Timeline of Immediate and Subsequent Impacted Events[edit]

Feb, 1994 - Initial Services[edit]

The Toronto blessing began at the Toronto Airport Vineyard church, now called Catch the Fire Toronto, when pastors John and Carol Arnott were inspired by revivals in Argentina led by Claudio Freidzon, and in South Africa.[4] They invited Randy Clark, a Vineyard pastor from St. Louis, Missouri to minister at the church from January 20–23, 1994.[2] Randy Clark had been influenced by his own personal life experiences of miracles happening in his church[11] as well as the ministry of Rodney Howard-Browne, a South African preacher, and founder of the Rodney Howard-Browne Evangelistic Association in Louisville, Kentucky. Clark preached at the Airport church for two months starting January 20 and the meetings continued for 6 days each week for the next 12 1/2 years.

In that first revival service, there were about 120 people in attendance. Arnott recalled that most members fell on the floor "laughing, rolling, and carrying on".[4] During that first year, the church's size tripled to 1,000 members and meetings were held every night except on Mondays as the revival's influence spread. Reports of similar revivals emerged from Atlanta, Anaheim, Saint Louis, several Canadian sites, Cambodia, and Albania. It was common for visitors to carry the influence of the revival back to their home congregations – two notable British cases in point being Holy Trinity, Brompton[3] and Holy Trinity, Cheltenham. Areas that have become known for Toronto Blessing type revivals worldwide include Pensacola, Florida, home of the Brownsville Revival, Bath, England, and Cagayan de Oro City, Philippines.

The peak of the Toronto blessing's prominence in the Christian community occurred in the mid- to late-1990s. Since that time it has faded from public view, although the proponents of Discernment Ministries would suggest that these kinds of events are simply part of a wider theological cycle that has existed continually throughout modern era Charismatism.[18] Manifestations of the kind associated with the Toronto Blessing are in fact recorded in Colin Urquhart's early book "When The Spirit Comes", which appeared during the 1970s and chronicled the renewals which occurred at the church in Luton, England where Urquhart was for a time incumbent. The phenomena associated with charismatic renewal have been championed by such clergy as Urquhart and David Watson in Britain and by countless preachers worldwide, but have also been criticized as dehumanizing and as being rooted either in extreme aesthetic reactions to religious stimuli[19] or as a form of hysteric paralysis based on the hypnotic manipulation of feelings of dread and guilt.[20]

May, 1994[edit]

Eleanor Mumford, the wife of a Vineyard pastor who herself had attended the services at TAV, traveled to Holy Trinity Brompton (HTB) in London, England where manifestations and activities similar to those that occurred at TAV began to also occur at HTB.[13][21]

June, 1995[edit]

Steve Hill, an Assemblies of God evangelist was also impacted when he attended HTB and carried what he received to Florida and, as an indirect result, the Brownseville Revival started where almost a quarter of a million people converted to Christianity.[14]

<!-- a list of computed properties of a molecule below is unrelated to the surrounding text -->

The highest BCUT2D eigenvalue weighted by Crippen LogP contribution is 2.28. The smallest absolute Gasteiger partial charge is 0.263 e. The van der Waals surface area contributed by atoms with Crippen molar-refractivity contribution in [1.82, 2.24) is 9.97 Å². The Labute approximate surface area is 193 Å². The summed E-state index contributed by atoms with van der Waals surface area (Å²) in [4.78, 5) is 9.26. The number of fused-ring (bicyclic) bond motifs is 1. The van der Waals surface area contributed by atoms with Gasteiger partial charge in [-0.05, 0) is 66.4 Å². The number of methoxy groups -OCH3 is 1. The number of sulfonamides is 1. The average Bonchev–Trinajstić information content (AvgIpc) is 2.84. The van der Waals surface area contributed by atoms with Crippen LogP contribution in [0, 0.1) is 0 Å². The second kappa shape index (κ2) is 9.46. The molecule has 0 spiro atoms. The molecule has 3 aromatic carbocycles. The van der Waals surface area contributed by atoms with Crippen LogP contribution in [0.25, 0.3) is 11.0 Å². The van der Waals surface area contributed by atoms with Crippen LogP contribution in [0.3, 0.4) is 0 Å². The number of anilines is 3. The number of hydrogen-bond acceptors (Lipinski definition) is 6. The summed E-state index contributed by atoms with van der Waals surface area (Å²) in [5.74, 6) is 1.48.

2000 - 250,000 Agnostics Converted[edit]

In the year 2000, The Guardian newspaper reported that 250,000 agnostics in the United Kingdom turned to a belief in Jesus through Nicky Gumbel's Alpha course and also quoted Nicky Gumbel, the current Vicar of HTB, as saying that the Toronto Blessing was "the kick start that the Alpha course needed.[22]" Nicky Gumbel was in attendance at some point during those meetings[12] and the impact led to the conversion of a quarter million people.

2014 - Anniversary Conference[edit]

A special conference was held at Catch the Fire in January, 2014 to commemorate the 20-year anniversary of the original Toronto Blessing.[12] These event also brought apologies, forgiveness, and a healing of the rift that formed between the Vineyard and Toronto churches.[12]

Continual Services[edit]

Regular services continue to be held at Catch the Fire and attendees continue to travel from around the world to visit the church.

Impact on Christian Culture[edit]

The events that started in 1994 spurred many Christians hungry for deeper encounters with God to visit the church in Toronto or attend other events around the world that were also impacted by what occurred in Toronto.[2] Several highly successful missionaries, pastors, and itinerant ministers today attribute the growth of their organizations and their increased hunger for more of God's presence to the Toronto Blessing.[23] These include Bill Johnson, Senior Pastor of Bethel Church in Redding, California,[24] Heidi and Rolland Baker, Missionaries to Mozambique, Africa,[25] and Che Ahn, Senior Pastor of Harvest Rock Church in Pasadena, California.[26]

Positive Impact[edit]

Impact through Missions Organizations[edit]

IRIS Global[edit]

Heidi Baker, after attending the meetings in Toronto, went back to Mozambique and in the years since, along with her husband, Rolland Baker, has planted more than 10,000 churches throughout Africa and Asia. Their organization, Iris Global, provides food for 10,000 children each day, and operates three primary schools and five Bible schools.[27][28][29]